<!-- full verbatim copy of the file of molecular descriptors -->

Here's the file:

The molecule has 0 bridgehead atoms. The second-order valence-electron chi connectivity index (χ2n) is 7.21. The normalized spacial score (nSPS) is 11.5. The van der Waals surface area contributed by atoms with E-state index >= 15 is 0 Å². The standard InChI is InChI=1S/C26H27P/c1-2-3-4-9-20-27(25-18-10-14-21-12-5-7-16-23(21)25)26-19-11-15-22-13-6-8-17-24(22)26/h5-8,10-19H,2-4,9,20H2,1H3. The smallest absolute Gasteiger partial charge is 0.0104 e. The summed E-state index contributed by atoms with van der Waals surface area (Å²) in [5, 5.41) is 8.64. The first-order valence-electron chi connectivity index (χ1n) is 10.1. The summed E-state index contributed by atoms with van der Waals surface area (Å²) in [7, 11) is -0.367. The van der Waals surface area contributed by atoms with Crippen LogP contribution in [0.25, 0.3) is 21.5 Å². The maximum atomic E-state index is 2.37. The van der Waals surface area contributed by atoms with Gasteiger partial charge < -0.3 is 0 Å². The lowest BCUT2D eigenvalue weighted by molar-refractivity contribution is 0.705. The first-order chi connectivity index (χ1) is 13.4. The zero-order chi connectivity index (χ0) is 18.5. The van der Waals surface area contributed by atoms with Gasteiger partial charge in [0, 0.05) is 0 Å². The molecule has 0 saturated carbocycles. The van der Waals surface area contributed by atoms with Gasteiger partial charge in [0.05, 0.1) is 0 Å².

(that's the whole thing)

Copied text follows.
The molecule has 0 bridgehead atoms. The second-order valence-electron chi connectivity index (χ2n) is 7.21. The normalized spacial score (nSPS) is 11.5. The van der Waals surface area contributed by atoms with E-state index >= 15 is 0 Å². The standard InChI is InChI=1S/C26H27P/c1-2-3-4-9-20-27(25-18-10-14-21-12-5-7-16-23(21)25)26-19-11-15-22-13-6-8-17-24(22)26/h5-8,10-19H,2-4,9,20H2,1H3. The smallest absolute Gasteiger partial charge is 0.0104 e. The summed E-state index contributed by atoms with van der Waals surface area (Å²) in [5, 5.41) is 8.64. The first-order valence-electron chi connectivity index (χ1n) is 10.1. The summed E-state index contributed by atoms with van der Waals surface area (Å²) in [7, 11) is -0.367. The van der Waals surface area contributed by atoms with Crippen LogP contribution in [0.25, 0.3) is 21.5 Å². The maximum atomic E-state index is 2.37. The van der Waals surface area contributed by atoms with Gasteiger partial charge < -0.3 is 0 Å². The lowest BCUT2D eigenvalue weighted by molar-refractivity contribution is 0.705. The first-order chi connectivity index (χ1) is 13.4. The zero-order chi connectivity index (χ0) is 18.5. The van der Waals surface area contributed by atoms with Gasteiger partial charge in [0, 0.05) is 0 Å². The molecule has 0 saturated carbocycles. The van der Waals surface area contributed by atoms with Gasteiger partial charge in [0.05, 0.1) is 0 Å².